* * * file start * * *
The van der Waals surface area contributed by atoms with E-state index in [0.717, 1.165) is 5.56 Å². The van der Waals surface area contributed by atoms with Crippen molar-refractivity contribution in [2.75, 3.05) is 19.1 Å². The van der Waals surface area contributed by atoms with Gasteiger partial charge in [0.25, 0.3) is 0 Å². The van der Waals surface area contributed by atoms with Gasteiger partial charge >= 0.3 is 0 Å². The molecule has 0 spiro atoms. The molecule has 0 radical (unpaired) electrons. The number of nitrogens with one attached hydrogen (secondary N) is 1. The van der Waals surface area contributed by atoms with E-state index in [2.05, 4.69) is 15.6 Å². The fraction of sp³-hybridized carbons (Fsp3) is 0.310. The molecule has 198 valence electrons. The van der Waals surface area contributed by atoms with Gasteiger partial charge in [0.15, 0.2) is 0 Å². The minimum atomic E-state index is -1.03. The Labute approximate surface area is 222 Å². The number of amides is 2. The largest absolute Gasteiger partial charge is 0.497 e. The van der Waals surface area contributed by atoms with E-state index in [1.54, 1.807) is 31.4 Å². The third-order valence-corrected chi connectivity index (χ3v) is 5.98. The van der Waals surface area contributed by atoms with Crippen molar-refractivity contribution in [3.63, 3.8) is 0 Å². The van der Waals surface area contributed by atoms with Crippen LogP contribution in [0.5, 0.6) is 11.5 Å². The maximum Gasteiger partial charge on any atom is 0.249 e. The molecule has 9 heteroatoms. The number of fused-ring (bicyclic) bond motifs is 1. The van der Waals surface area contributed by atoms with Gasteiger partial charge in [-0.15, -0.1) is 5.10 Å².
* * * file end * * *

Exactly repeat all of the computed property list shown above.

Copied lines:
The van der Waals surface area contributed by atoms with E-state index in [0.717, 1.165) is 5.56 Å². The van der Waals surface area contributed by atoms with Crippen molar-refractivity contribution in [2.75, 3.05) is 19.1 Å². The van der Waals surface area contributed by atoms with Gasteiger partial charge in [0.25, 0.3) is 0 Å². The van der Waals surface area contributed by atoms with Gasteiger partial charge >= 0.3 is 0 Å². The molecule has 0 spiro atoms. The molecule has 0 radical (unpaired) electrons. The number of nitrogens with one attached hydrogen (secondary N) is 1. The van der Waals surface area contributed by atoms with E-state index in [2.05, 4.69) is 15.6 Å². The fraction of sp³-hybridized carbons (Fsp3) is 0.310. The molecule has 198 valence electrons. The van der Waals surface area contributed by atoms with Gasteiger partial charge in [0.15, 0.2) is 0 Å². The minimum atomic E-state index is -1.03. The Labute approximate surface area is 222 Å². The number of amides is 2. The largest absolute Gasteiger partial charge is 0.497 e. The van der Waals surface area contributed by atoms with E-state index in [1.54, 1.807) is 31.4 Å². The third-order valence-corrected chi connectivity index (χ3v) is 5.98. The van der Waals surface area contributed by atoms with Crippen molar-refractivity contribution in [3.63, 3.8) is 0 Å². The van der Waals surface area contributed by atoms with Crippen LogP contribution in [0.5, 0.6) is 11.5 Å². The maximum Gasteiger partial charge on any atom is 0.249 e. The molecule has 9 heteroatoms. The number of fused-ring (bicyclic) bond motifs is 1. The van der Waals surface area contributed by atoms with Gasteiger partial charge in [-0.15, -0.1) is 5.10 Å².